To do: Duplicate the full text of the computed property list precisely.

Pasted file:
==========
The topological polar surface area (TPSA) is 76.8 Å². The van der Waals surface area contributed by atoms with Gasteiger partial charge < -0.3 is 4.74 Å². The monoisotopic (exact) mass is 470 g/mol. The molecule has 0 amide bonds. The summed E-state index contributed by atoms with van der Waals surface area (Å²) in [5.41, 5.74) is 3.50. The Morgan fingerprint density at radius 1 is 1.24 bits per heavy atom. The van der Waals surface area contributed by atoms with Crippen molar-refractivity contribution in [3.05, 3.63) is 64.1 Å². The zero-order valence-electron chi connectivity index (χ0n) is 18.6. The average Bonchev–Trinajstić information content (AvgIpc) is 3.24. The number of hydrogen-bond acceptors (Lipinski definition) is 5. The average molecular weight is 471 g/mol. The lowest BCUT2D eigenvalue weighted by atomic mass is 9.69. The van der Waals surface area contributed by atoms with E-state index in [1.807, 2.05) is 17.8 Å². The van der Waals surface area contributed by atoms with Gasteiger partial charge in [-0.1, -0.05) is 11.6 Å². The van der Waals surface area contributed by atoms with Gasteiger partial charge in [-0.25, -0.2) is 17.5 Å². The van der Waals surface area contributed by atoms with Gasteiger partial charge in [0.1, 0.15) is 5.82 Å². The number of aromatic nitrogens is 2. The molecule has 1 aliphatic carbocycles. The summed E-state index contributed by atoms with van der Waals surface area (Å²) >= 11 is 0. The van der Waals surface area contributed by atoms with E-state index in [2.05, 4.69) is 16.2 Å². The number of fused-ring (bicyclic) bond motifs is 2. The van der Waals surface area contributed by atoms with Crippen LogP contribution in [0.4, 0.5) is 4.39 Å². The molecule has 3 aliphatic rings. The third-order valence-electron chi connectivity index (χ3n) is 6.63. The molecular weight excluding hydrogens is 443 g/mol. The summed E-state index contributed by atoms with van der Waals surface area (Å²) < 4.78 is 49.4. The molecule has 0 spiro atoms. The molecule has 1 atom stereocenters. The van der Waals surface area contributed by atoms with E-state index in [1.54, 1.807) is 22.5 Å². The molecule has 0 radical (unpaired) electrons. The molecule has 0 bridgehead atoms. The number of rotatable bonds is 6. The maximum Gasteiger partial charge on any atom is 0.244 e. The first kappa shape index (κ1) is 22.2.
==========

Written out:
The topological polar surface area (TPSA) is 76.8 Å². The van der Waals surface area contributed by atoms with Gasteiger partial charge < -0.3 is 4.74 Å². The monoisotopic (exact) mass is 470 g/mol. The molecule has 0 amide bonds. The summed E-state index contributed by atoms with van der Waals surface area (Å²) in [5.41, 5.74) is 3.50. The Morgan fingerprint density at radius 1 is 1.24 bits per heavy atom. The van der Waals surface area contributed by atoms with Crippen molar-refractivity contribution in [3.05, 3.63) is 64.1 Å². The zero-order valence-electron chi connectivity index (χ0n) is 18.6. The average Bonchev–Trinajstić information content (AvgIpc) is 3.24. The number of hydrogen-bond acceptors (Lipinski definition) is 5. The average molecular weight is 471 g/mol. The lowest BCUT2D eigenvalue weighted by atomic mass is 9.69. The van der Waals surface area contributed by atoms with E-state index in [1.807, 2.05) is 17.8 Å². The van der Waals surface area contributed by atoms with Gasteiger partial charge in [-0.1, -0.05) is 11.6 Å². The van der Waals surface area contributed by atoms with Gasteiger partial charge in [-0.25, -0.2) is 17.5 Å². The van der Waals surface area contributed by atoms with Gasteiger partial charge in [0.1, 0.15) is 5.82 Å². The number of aromatic nitrogens is 2. The molecule has 1 aliphatic carbocycles. The summed E-state index contributed by atoms with van der Waals surface area (Å²) >= 11 is 0. The van der Waals surface area contributed by atoms with E-state index in [2.05, 4.69) is 16.2 Å². The number of fused-ring (bicyclic) bond motifs is 2. The van der Waals surface area contributed by atoms with Crippen LogP contribution in [0.4, 0.5) is 4.39 Å². The molecule has 3 aliphatic rings. The third-order valence-electron chi connectivity index (χ3n) is 6.63. The molecular weight excluding hydrogens is 443 g/mol. The summed E-state index contributed by atoms with van der Waals surface area (Å²) < 4.78 is 49.4. The molecule has 0 spiro atoms. The molecule has 1 atom stereocenters. The van der Waals surface area contributed by atoms with E-state index in [1.54, 1.807) is 22.5 Å². The molecule has 0 radical (unpaired) electrons. The molecule has 0 bridgehead atoms. The number of rotatable bonds is 6. The maximum Gasteiger partial charge on any atom is 0.244 e. The first kappa shape index (κ1) is 22.2.